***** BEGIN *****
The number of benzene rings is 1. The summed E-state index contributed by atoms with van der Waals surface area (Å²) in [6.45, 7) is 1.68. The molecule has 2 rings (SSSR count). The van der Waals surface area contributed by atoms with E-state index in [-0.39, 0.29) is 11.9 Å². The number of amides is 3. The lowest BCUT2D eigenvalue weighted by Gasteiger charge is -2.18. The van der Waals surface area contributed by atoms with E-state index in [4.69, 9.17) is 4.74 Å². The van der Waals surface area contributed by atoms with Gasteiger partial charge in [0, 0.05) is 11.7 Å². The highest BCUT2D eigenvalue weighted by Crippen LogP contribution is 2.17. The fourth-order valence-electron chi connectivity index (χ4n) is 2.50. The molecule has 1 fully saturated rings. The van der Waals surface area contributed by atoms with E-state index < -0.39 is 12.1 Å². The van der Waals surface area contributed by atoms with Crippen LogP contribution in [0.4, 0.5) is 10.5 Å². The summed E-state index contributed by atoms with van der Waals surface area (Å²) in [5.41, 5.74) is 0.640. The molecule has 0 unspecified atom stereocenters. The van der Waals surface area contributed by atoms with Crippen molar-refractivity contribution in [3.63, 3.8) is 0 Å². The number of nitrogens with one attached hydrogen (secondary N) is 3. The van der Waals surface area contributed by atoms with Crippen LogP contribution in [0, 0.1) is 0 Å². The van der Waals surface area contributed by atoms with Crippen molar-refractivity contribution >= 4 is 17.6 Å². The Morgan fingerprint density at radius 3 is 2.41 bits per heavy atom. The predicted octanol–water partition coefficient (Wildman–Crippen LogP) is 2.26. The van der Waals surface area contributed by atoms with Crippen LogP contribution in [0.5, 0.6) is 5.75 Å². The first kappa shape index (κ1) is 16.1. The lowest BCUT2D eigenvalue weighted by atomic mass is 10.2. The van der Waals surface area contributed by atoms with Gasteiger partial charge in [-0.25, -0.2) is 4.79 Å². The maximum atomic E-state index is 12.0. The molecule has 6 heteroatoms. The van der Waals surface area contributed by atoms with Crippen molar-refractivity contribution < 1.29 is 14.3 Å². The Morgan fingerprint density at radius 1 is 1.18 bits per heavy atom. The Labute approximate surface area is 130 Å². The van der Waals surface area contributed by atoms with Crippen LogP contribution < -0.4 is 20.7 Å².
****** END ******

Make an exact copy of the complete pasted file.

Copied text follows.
The number of benzene rings is 1. The summed E-state index contributed by atoms with van der Waals surface area (Å²) in [6.45, 7) is 1.68. The molecule has 2 rings (SSSR count). The van der Waals surface area contributed by atoms with E-state index in [-0.39, 0.29) is 11.9 Å². The number of amides is 3. The lowest BCUT2D eigenvalue weighted by Gasteiger charge is -2.18. The van der Waals surface area contributed by atoms with E-state index in [4.69, 9.17) is 4.74 Å². The van der Waals surface area contributed by atoms with Gasteiger partial charge in [0, 0.05) is 11.7 Å². The highest BCUT2D eigenvalue weighted by Crippen LogP contribution is 2.17. The fourth-order valence-electron chi connectivity index (χ4n) is 2.50. The molecule has 1 fully saturated rings. The van der Waals surface area contributed by atoms with E-state index < -0.39 is 12.1 Å². The van der Waals surface area contributed by atoms with Crippen LogP contribution in [0.4, 0.5) is 10.5 Å². The summed E-state index contributed by atoms with van der Waals surface area (Å²) in [5.41, 5.74) is 0.640. The molecule has 0 unspecified atom stereocenters. The van der Waals surface area contributed by atoms with Crippen molar-refractivity contribution in [3.63, 3.8) is 0 Å². The number of nitrogens with one attached hydrogen (secondary N) is 3. The van der Waals surface area contributed by atoms with Crippen LogP contribution in [0, 0.1) is 0 Å². The van der Waals surface area contributed by atoms with Crippen molar-refractivity contribution >= 4 is 17.6 Å². The Morgan fingerprint density at radius 3 is 2.41 bits per heavy atom. The predicted octanol–water partition coefficient (Wildman–Crippen LogP) is 2.26. The van der Waals surface area contributed by atoms with Crippen LogP contribution in [0.5, 0.6) is 5.75 Å². The first kappa shape index (κ1) is 16.1. The lowest BCUT2D eigenvalue weighted by atomic mass is 10.2. The van der Waals surface area contributed by atoms with Gasteiger partial charge in [-0.25, -0.2) is 4.79 Å². The maximum atomic E-state index is 12.0. The molecule has 6 heteroatoms. The van der Waals surface area contributed by atoms with Crippen molar-refractivity contribution < 1.29 is 14.3 Å². The Morgan fingerprint density at radius 1 is 1.18 bits per heavy atom. The Labute approximate surface area is 130 Å². The van der Waals surface area contributed by atoms with Crippen LogP contribution < -0.4 is 20.7 Å².